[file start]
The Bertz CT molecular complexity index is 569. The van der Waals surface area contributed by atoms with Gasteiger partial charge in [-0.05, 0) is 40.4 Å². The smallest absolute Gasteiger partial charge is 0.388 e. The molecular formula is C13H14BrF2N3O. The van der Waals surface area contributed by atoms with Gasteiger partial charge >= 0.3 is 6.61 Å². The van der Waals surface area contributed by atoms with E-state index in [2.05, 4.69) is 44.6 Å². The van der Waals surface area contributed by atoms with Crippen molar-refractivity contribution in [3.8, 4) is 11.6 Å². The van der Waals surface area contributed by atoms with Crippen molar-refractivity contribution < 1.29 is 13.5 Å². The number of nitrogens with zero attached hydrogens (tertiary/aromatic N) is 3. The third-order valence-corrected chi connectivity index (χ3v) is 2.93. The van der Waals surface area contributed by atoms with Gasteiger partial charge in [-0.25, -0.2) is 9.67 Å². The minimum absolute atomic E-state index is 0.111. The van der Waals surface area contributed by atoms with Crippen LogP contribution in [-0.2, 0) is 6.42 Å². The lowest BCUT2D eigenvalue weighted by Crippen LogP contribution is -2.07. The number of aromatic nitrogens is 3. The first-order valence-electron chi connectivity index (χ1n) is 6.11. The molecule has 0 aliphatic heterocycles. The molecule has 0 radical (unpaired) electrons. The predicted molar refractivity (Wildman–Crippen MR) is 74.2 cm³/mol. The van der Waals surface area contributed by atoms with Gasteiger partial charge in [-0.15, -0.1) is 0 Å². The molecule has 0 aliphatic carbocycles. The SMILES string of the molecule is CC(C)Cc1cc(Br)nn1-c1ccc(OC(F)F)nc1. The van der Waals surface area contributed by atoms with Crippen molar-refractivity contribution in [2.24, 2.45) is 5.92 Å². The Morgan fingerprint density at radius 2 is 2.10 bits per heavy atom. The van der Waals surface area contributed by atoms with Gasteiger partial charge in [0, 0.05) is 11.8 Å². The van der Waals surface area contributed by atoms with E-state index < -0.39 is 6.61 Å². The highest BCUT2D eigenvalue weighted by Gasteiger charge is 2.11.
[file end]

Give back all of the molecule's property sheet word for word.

The Bertz CT molecular complexity index is 569. The van der Waals surface area contributed by atoms with Gasteiger partial charge in [-0.05, 0) is 40.4 Å². The smallest absolute Gasteiger partial charge is 0.388 e. The molecular formula is C13H14BrF2N3O. The van der Waals surface area contributed by atoms with Gasteiger partial charge >= 0.3 is 6.61 Å². The van der Waals surface area contributed by atoms with E-state index in [2.05, 4.69) is 44.6 Å². The van der Waals surface area contributed by atoms with Crippen molar-refractivity contribution in [3.8, 4) is 11.6 Å². The van der Waals surface area contributed by atoms with Crippen molar-refractivity contribution < 1.29 is 13.5 Å². The number of nitrogens with zero attached hydrogens (tertiary/aromatic N) is 3. The third-order valence-corrected chi connectivity index (χ3v) is 2.93. The van der Waals surface area contributed by atoms with Gasteiger partial charge in [-0.25, -0.2) is 9.67 Å². The minimum absolute atomic E-state index is 0.111. The van der Waals surface area contributed by atoms with Crippen LogP contribution in [-0.2, 0) is 6.42 Å². The lowest BCUT2D eigenvalue weighted by Crippen LogP contribution is -2.07. The number of aromatic nitrogens is 3. The first-order valence-electron chi connectivity index (χ1n) is 6.11. The molecule has 0 aliphatic heterocycles. The molecule has 0 radical (unpaired) electrons. The predicted molar refractivity (Wildman–Crippen MR) is 74.2 cm³/mol. The van der Waals surface area contributed by atoms with Gasteiger partial charge in [-0.15, -0.1) is 0 Å². The molecule has 0 aliphatic carbocycles. The SMILES string of the molecule is CC(C)Cc1cc(Br)nn1-c1ccc(OC(F)F)nc1. The van der Waals surface area contributed by atoms with Crippen molar-refractivity contribution in [2.24, 2.45) is 5.92 Å². The Morgan fingerprint density at radius 2 is 2.10 bits per heavy atom. The van der Waals surface area contributed by atoms with Gasteiger partial charge in [0, 0.05) is 11.8 Å². The van der Waals surface area contributed by atoms with E-state index < -0.39 is 6.61 Å². The highest BCUT2D eigenvalue weighted by Gasteiger charge is 2.11.